UN INT Intro Text w/ Responsive Image - *Important Note* You must UNLINK this shared library component before making page-specific customizations.
2017 Update: The Zhong Zheng Club of Kaohsiung, Taiwan, reported only 147 survivors out of the 12,423 pigeons who started the recent 2017 summer and fall series.
Taiwanese Airport Bans PETA's Anti–Pigeon Racing Billboard
Taiwan Taoyuan International Airport in Taipei has rejected a controversial new PETA billboard, which points out that pigeon races held in the country have a 98 percent fatality rate. The birds, who are released over treacherous open oceans and have to fly hundreds of miles to reach land, are often swept underwater by waves and drown, or fall victim to extreme weather, raptors, electric lines, foul play, disorientation, or exhaustion—or, if they return but finish out of the money, their necks are typically broken.
2015 Taiwan Raid: Police Bust Pigeon Racers
There has been huge progress in stopping the races. Following PETA's groundbreaking exposé and in response to a detailed complaint submitted to authorities, Taiwanese police raided at least three pigeon-racing clubs across the island, including the largest. Officials charged the president, secretary, and bookkeeper of the Kaohsiung Zhong Zheng pigeon-racing club, along with 32 alleged pigeon racers, and applied for the confiscation of nearly $570,000 in illegal gambling funds. In 2015, the Taichung District Prosecutors Office charged 129 pigeon racers, including the president of the Fengyuan Pigeon Club, with gambling offenses and seized more than $2 million. The total number of people charged was 164—the most who had ever faced prosecution as a result of a PETA investigation. But more still needs to be done to stop these pigeon races.
Watch the Video of PETA’s Undercover Investigation
More than a million homing pigeons die every year during Taiwan's seasonal pigeon races, which consist of sets of seven grueling races over open ocean from ever-increasing distances. Young birds who aren't even a year old are shipped out to sea, released in the middle of the ocean, and forced to fly back home—even in the midst of typhoon-strength winds. Most often, fewer than 1 percent of these highly intelligent birds complete each seven-race series. Many drown from exhaustion, die in the storms, or are killed afterward for being too slow.
PETA investigators went undercover at the largest pigeon-racing club in southern Taiwan from June to October 2013. They infiltrated this secretive industry, obtaining access to racing lofts, to "shipping night" (when the birds are registered and put in cargo crates), and even to a ship from which the pigeons were released. Investigators recorded officials and participants as they admitted to the millions of dollars in illegal bets and the massive losses of birds in this ruthless "sport."
Click here to see more pigeon-racing images.
Top racers and high-ranking club officials admitted to deadly conditions for the birds, who fly with untreated injuries, without enough rest between races, and through heavy rainstorms. PETA investigators captured video of a race in which tens of thousands of birds disappeared in a matter of hours and were presumed to have drowned. Even birds who survive these extreme conditions may be killed or discarded by their owners if they don't make the qualifying time for the next race in the series. Pigeons are smart, gentle, and loyal birds. They bond for life and can live longer than 20 years. Yet almost all the birds who begin their lives as racing pigeons in Taiwan perish in their first year of life.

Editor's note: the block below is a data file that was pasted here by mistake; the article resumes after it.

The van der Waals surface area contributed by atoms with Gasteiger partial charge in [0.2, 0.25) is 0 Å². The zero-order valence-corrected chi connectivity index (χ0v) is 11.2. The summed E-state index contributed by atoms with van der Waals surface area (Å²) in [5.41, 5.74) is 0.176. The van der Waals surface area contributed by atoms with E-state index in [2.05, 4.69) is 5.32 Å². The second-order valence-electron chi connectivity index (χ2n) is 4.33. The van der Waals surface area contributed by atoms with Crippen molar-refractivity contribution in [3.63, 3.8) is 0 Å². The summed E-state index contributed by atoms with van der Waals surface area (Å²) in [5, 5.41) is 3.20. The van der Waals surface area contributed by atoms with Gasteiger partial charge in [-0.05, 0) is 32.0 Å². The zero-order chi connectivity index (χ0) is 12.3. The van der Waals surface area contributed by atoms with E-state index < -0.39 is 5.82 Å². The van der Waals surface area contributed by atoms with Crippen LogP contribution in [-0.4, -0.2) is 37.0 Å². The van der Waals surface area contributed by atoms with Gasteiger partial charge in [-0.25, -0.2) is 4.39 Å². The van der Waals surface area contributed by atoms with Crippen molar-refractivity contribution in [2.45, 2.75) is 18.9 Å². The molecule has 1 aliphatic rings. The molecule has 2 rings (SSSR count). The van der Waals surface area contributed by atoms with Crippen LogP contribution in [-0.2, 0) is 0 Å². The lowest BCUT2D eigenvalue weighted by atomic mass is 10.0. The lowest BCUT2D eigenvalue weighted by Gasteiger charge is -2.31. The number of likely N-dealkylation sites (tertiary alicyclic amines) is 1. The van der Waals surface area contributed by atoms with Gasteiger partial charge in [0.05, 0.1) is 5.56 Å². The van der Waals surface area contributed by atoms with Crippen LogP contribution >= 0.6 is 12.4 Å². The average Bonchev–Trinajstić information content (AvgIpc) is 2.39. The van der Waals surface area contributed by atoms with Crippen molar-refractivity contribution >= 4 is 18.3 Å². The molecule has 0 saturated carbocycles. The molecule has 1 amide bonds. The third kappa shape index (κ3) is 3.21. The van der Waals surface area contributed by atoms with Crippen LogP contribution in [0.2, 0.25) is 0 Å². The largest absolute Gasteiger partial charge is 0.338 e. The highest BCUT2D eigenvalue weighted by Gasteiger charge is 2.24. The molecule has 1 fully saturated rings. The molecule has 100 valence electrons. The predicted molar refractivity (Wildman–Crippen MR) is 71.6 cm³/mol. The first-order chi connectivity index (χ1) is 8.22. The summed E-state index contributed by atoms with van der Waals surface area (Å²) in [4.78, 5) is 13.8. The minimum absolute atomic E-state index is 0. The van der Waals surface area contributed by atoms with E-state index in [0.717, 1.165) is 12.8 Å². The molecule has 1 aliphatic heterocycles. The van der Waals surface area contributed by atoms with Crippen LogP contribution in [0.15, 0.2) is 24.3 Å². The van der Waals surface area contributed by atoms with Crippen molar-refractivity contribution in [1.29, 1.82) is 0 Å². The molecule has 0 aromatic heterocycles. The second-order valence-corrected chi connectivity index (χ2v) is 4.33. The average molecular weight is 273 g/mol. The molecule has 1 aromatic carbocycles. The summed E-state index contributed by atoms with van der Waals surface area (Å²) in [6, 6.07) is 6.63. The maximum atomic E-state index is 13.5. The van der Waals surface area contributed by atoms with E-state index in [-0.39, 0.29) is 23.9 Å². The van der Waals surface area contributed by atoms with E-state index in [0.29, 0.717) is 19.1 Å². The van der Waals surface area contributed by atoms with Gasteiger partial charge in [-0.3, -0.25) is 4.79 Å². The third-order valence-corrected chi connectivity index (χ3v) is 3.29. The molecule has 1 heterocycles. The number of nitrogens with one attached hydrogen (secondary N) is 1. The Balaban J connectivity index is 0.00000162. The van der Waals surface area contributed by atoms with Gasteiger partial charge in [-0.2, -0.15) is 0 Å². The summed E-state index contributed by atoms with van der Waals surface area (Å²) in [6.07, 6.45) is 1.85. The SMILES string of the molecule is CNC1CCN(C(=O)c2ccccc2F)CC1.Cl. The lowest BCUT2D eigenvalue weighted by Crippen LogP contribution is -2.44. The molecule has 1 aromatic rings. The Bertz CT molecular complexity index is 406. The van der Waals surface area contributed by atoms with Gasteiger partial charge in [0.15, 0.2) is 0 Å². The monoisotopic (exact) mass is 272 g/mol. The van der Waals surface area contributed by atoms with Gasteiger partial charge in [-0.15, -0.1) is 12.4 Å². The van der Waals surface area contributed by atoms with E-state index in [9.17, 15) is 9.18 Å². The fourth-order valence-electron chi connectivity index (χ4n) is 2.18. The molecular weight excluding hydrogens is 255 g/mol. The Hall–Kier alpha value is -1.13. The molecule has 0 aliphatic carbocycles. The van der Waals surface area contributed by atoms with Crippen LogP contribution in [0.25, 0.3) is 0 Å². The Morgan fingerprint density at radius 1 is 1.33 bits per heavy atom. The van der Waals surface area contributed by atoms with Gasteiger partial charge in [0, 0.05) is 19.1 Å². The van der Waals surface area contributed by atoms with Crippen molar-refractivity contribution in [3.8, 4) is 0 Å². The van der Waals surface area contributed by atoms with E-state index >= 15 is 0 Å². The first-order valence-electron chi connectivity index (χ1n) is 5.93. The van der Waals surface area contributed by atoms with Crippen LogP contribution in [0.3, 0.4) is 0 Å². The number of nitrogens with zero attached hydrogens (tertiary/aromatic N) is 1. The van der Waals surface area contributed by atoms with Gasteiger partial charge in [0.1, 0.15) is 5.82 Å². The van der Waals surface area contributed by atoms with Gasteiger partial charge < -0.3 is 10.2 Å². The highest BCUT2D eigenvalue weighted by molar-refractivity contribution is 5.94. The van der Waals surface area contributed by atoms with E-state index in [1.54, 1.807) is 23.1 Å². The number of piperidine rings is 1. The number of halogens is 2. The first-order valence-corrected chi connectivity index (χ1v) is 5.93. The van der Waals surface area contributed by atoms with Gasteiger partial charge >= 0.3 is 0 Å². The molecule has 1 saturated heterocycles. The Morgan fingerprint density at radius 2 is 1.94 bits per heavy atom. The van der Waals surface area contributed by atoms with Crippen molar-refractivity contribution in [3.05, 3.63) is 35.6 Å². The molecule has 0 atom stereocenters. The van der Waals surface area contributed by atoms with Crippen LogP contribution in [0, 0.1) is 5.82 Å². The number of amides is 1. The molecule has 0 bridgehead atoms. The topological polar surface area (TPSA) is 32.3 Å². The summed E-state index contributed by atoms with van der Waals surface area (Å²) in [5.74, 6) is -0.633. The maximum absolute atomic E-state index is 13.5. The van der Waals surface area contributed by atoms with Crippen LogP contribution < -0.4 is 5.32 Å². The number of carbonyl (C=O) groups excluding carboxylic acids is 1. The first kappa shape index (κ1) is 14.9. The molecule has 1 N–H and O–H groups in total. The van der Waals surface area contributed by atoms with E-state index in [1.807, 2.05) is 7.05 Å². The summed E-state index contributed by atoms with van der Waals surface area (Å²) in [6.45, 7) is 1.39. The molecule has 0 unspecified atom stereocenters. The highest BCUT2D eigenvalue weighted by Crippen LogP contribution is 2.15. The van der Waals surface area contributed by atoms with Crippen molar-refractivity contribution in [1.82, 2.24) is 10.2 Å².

"It was raining pigeons—literally. I've never seen such a scene. Every one of them crashed onto the boat. … Some crashed into the ocean. … About one hour after the pigeon rain, you could see the whole surface of the ocean filled with dead pigeons."
—Taiwanese fishing boat captain
Money—not just entry fees, but vast illegal wagers—fuels the multibillion-dollar pigeon-racing industry in Taiwan. Wealthy racers pay upwards of $100,000 for imported breeder birds, and top flyers admitted to making millions on a single race. "Prizes" such as refrigerators are listed on gambling sheets as a cover for the cash bets that are the main draw for these events. Racers boasted that government law enforcement "can't catch us." The chance to win staggering sums leads to extortion, drugging of birds, the kidnapping of birds for ransom, and the use of rigorous anti-cheating systems that involve RFID tags, multiple stamps on birds' wings for identity, covering their leg ring numbers, and meticulously comparing photographs of the birds' feathers.
An international web of commerce supports Taiwanese pigeon racing: Breeder birds are bought and sold for tens of thousands of dollars from U.S. and international dealers, then kept as "prisoners," constantly reproducing while their offspring are serially exterminated in race after race. As a result of a previous PETA eyewitness investigation, a prominent U.S. racer and breeder who was involved in selling birds to Taiwan—along with the executive director of the American Racing Pigeon Union, the largest pigeon-racing organization in the U.S.—pleaded no contest to charges of commercial gambling. This was the first time in history that anyone has been held responsible for illegal conduct associated with cruel pigeon races. Millions of dollars fly in this business, but the pigeons always lose.
You can protest the cruel use of pigeons for gambling by urging Chiang Wen-Chuan, head of the Animal Protection Division in Taiwan's Council of Agriculture, to prosecute any violation of the country's Animal Protection Act in deadly ocean pigeon races.